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Teachers who work for community-based organizations deserve equal pay

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Elizabeth McCarthy is the CEO of Sheltering Arms Children and Family Services.

While teachers in Kentucky, West Virginia, and Oklahoma have been striking to protest their low and stagnant wages, New York has been lauded for offering the highest average salaries for teachers in the nation. In fact, most would agree that the powerful United Federation of Teachers (UFT) Union has negotiated a fair contract for teachers in the New York City Department of Education (DOE), with annual salary increases, including a three percent raise scheduled for next month. But if all of our teachers are truly being treated fairly then why are preschool teachers, their students and families planning a rally on the steps of City Hall today? 

Because, in direct contrast to Mayor Bill de Blasio’s admirable dream to make New York City the fairest big city in America, the story behind our early childhood education programming is still a “tale of two cities.”

Universal Pre-K and programs offering universal education for three year-olds draw teachers from two systems: the DOE, and a network of community-based organizations (CBOs). The DOE provides Pre-K classes in New York City public schools during the typical school year – 6.5 hours a day for a little less than ten months. CBOs provide seats in early childhood programs for about 55 percent of all Pre-K and three-year-old participants under very different parameters. These programs operate in communities where families qualify for free or subsidized child care so classrooms operate ten hours a day, twelve months a year. These centers not only provide the UPK and 3-K curricula, they often have additional on-site early intervention, mental health and family support services to address vital community needs – for no additional cost.

Teachers at CBOs are required to have the exact same credentials as those at the DOE yet they work longer days, have a longer school year, and serve a population with arguably much higher needs.  

However they are not represented by the UFT, so they will not be receiving the three percent increase next month that DOE teachers will receive.  

In fact, the starting salary for a teacher with a master’s degree and full certification working for a CBO is about $15,000 less than the starting salary for the DOE.  By their eighth year teaching, the disparity has grown to over $30,000.

It is true, teachers who stay at CBOs tend to see teaching as a calling, not just a job. They are often from the communities in which they teach. They understand education is the best path for children to break out of the economic insecurity in which they are raised and they want to make an impact on the next generation. They also produce excellent results. According to the Citizen’s Committee for Children, during the 2015-16 school year, 93 percent of privately-run early childhood centers scored “good” or “excellent,” compared to only 84 percent of DOE-run sites. DOE sites were also more likely to have “poor” ratings.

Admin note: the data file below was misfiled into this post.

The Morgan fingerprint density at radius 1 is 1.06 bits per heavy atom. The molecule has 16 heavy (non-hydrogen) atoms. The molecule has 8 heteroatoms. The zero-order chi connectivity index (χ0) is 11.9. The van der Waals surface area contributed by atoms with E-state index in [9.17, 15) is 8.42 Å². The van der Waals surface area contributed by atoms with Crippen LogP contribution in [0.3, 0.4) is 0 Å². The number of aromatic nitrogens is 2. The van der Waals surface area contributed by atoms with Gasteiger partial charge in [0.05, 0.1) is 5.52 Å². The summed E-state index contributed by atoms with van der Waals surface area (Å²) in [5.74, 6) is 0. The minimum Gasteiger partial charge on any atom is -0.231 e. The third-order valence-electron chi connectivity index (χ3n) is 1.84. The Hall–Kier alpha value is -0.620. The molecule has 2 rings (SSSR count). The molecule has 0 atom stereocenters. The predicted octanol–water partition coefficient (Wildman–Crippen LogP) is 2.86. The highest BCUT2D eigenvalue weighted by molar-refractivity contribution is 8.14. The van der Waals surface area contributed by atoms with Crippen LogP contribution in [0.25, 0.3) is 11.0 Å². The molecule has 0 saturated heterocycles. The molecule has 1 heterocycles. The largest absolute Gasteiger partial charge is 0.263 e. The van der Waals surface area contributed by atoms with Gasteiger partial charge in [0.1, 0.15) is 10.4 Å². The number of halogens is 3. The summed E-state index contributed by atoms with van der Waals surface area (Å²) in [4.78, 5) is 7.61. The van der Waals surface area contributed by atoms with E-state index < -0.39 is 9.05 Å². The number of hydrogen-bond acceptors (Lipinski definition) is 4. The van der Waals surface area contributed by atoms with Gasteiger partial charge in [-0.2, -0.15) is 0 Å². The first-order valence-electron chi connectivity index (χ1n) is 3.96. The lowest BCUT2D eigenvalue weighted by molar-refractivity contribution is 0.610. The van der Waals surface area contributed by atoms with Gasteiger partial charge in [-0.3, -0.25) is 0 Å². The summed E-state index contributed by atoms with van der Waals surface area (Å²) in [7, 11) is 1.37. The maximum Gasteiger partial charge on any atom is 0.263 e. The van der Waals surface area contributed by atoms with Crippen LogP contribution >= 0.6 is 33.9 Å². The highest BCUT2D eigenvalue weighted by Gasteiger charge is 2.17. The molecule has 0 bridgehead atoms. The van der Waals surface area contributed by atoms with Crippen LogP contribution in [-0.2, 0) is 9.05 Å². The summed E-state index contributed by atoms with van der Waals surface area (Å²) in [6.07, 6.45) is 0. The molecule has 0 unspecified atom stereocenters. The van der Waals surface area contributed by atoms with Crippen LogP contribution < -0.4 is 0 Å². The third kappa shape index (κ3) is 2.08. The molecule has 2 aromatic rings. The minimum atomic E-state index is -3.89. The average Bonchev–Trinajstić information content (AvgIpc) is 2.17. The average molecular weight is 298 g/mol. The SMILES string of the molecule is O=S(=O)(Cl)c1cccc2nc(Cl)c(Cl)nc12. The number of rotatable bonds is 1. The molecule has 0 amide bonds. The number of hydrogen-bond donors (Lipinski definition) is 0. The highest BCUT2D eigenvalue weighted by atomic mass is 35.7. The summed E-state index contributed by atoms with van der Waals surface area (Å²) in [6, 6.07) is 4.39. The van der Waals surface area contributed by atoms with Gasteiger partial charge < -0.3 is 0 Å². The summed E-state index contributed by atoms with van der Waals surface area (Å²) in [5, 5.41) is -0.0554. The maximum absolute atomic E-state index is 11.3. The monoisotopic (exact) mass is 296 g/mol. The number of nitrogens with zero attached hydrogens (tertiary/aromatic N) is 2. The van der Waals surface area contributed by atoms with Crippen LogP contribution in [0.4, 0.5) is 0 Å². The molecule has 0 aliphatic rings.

But it gets harder and harder for an early childhood teacher to justify staying at a CBO when the DOE offers summers off and some $30,000 more per year in salary.

CBOs suffer incredibly high turnover rates and it can take more than eight months to replace a teacher who accepts a job at the DOE. When teachers leave, CBOs scramble to find substitute teachers, or are forced to close classrooms. When a classroom closes, that means fewer seats for black and brown children growing up in the poorest communities of New York City – the very people the mayor genuinely wanted to help by implementing this program. Students are often forced to move to different centers mid-year, end up having several teachers over the course of a school year, or end up at centers further from their homes, making it more difficult for a parent to drop them off and pick them up every day. Ultimately, the relationship between teacher and student – one of the things that has proven to be so important in early childhood education – is severed, and the divide between the “haves and the have nots” broadens.

In December, almost 50 early childhood education CBOs sent a letter to Mayor de Blasio requesting a meeting to discuss this pressing salary issue and the resulting inevitable decline in program quality. There was no response.

So, we will take to the streets today, filling buses in the South Bronx, East Harlem, Far Rockaway, and Brownsville with teachers bound for the steps of City Hall to ask for raises. They’ll be  accompanied by three and four-year-old children and their parents.

Unfortunately we must now rally for something that should be a given: equal pay for equally credentialed professionals. Because we envision a tale of one united city that offers quality education for three and four-year olds, no matter what their economic status or zip code.

Elizabeth McCarthy is the CEO of Sheltering Arms Children and Family Services.

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